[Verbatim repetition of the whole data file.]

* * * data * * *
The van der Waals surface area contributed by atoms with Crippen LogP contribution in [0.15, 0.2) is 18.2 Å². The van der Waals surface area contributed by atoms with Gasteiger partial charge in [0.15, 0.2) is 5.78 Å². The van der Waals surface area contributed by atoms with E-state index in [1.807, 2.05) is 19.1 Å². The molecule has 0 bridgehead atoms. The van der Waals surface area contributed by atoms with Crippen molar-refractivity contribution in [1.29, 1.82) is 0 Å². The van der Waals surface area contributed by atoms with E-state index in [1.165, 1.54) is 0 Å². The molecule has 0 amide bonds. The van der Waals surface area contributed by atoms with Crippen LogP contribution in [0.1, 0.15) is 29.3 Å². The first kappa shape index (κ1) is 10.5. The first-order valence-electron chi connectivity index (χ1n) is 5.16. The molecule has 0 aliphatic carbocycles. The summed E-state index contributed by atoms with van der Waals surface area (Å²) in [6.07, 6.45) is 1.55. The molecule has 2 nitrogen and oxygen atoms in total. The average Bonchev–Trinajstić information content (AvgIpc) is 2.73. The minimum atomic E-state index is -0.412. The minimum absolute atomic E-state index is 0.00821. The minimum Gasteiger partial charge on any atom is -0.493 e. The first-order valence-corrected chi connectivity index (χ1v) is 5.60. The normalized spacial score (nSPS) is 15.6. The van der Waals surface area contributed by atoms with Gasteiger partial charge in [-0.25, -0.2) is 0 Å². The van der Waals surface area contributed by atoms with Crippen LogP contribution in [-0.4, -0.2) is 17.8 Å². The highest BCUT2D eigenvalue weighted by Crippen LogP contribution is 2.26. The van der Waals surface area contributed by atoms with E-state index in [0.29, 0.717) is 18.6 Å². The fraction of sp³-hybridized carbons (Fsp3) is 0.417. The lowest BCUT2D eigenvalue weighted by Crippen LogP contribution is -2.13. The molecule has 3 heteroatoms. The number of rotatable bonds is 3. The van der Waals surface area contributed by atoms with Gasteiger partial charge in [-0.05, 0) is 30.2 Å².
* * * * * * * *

The van der Waals surface area contributed by atoms with Crippen LogP contribution in [0.15, 0.2) is 18.2 Å². The van der Waals surface area contributed by atoms with Gasteiger partial charge in [0.15, 0.2) is 5.78 Å². The van der Waals surface area contributed by atoms with E-state index in [1.807, 2.05) is 19.1 Å². The molecule has 0 bridgehead atoms. The van der Waals surface area contributed by atoms with Crippen molar-refractivity contribution in [1.29, 1.82) is 0 Å². The van der Waals surface area contributed by atoms with E-state index in [1.165, 1.54) is 0 Å². The molecule has 0 amide bonds. The van der Waals surface area contributed by atoms with Crippen LogP contribution in [0.1, 0.15) is 29.3 Å². The first kappa shape index (κ1) is 10.5. The first-order valence-electron chi connectivity index (χ1n) is 5.16. The molecule has 0 aliphatic carbocycles. The summed E-state index contributed by atoms with van der Waals surface area (Å²) in [6.07, 6.45) is 1.55. The molecule has 2 nitrogen and oxygen atoms in total. The average Bonchev–Trinajstić information content (AvgIpc) is 2.73. The minimum atomic E-state index is -0.412. The minimum absolute atomic E-state index is 0.00821. The minimum Gasteiger partial charge on any atom is -0.493 e. The first-order valence-corrected chi connectivity index (χ1v) is 5.60. The normalized spacial score (nSPS) is 15.6. The van der Waals surface area contributed by atoms with Gasteiger partial charge in [-0.25, -0.2) is 0 Å². The van der Waals surface area contributed by atoms with Crippen LogP contribution in [-0.4, -0.2) is 17.8 Å². The highest BCUT2D eigenvalue weighted by Crippen LogP contribution is 2.26. The van der Waals surface area contributed by atoms with E-state index in [0.29, 0.717) is 18.6 Å². The fraction of sp³-hybridized carbons (Fsp3) is 0.417. The lowest BCUT2D eigenvalue weighted by Crippen LogP contribution is -2.13. The molecule has 3 heteroatoms. The number of rotatable bonds is 3. The van der Waals surface area contributed by atoms with Gasteiger partial charge in [-0.05, 0) is 30.2 Å².